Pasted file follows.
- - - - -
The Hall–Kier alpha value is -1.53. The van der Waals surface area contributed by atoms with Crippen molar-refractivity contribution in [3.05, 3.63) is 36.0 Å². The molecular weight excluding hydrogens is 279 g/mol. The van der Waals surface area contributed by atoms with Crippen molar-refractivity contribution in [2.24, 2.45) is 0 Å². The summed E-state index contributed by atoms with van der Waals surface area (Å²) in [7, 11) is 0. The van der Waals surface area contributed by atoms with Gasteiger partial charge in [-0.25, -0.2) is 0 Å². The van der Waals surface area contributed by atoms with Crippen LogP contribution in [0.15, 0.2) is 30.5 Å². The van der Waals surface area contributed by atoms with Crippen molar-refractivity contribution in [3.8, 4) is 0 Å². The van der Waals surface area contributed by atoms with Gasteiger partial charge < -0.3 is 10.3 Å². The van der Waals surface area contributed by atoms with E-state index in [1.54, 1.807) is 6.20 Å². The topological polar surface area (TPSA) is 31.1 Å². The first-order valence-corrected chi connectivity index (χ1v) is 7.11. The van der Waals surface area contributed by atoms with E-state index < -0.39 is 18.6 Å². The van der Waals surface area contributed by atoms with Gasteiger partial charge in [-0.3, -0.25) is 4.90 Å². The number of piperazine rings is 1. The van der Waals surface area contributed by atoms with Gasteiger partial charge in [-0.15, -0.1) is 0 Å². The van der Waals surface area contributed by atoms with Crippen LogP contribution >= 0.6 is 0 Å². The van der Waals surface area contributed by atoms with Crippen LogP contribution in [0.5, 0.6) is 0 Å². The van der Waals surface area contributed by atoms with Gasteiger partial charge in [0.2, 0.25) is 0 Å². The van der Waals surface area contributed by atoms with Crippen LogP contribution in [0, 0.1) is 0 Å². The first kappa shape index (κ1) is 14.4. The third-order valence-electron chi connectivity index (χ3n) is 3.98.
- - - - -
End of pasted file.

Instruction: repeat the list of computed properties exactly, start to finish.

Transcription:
The Hall–Kier alpha value is -1.53. The van der Waals surface area contributed by atoms with Crippen molar-refractivity contribution in [3.05, 3.63) is 36.0 Å². The molecular weight excluding hydrogens is 279 g/mol. The van der Waals surface area contributed by atoms with Crippen molar-refractivity contribution in [2.24, 2.45) is 0 Å². The summed E-state index contributed by atoms with van der Waals surface area (Å²) in [7, 11) is 0. The van der Waals surface area contributed by atoms with Gasteiger partial charge in [-0.25, -0.2) is 0 Å². The van der Waals surface area contributed by atoms with Crippen LogP contribution in [0.15, 0.2) is 30.5 Å². The van der Waals surface area contributed by atoms with Crippen molar-refractivity contribution in [3.8, 4) is 0 Å². The van der Waals surface area contributed by atoms with Gasteiger partial charge < -0.3 is 10.3 Å². The van der Waals surface area contributed by atoms with E-state index in [1.54, 1.807) is 6.20 Å². The topological polar surface area (TPSA) is 31.1 Å². The first-order valence-corrected chi connectivity index (χ1v) is 7.11. The van der Waals surface area contributed by atoms with E-state index < -0.39 is 18.6 Å². The van der Waals surface area contributed by atoms with Gasteiger partial charge in [-0.3, -0.25) is 4.90 Å². The number of piperazine rings is 1. The van der Waals surface area contributed by atoms with Gasteiger partial charge in [-0.15, -0.1) is 0 Å². The van der Waals surface area contributed by atoms with Crippen LogP contribution >= 0.6 is 0 Å². The van der Waals surface area contributed by atoms with Crippen LogP contribution in [0.5, 0.6) is 0 Å². The van der Waals surface area contributed by atoms with Gasteiger partial charge in [0.2, 0.25) is 0 Å². The van der Waals surface area contributed by atoms with Crippen LogP contribution in [0, 0.1) is 0 Å². The first kappa shape index (κ1) is 14.4. The third-order valence-electron chi connectivity index (χ3n) is 3.98.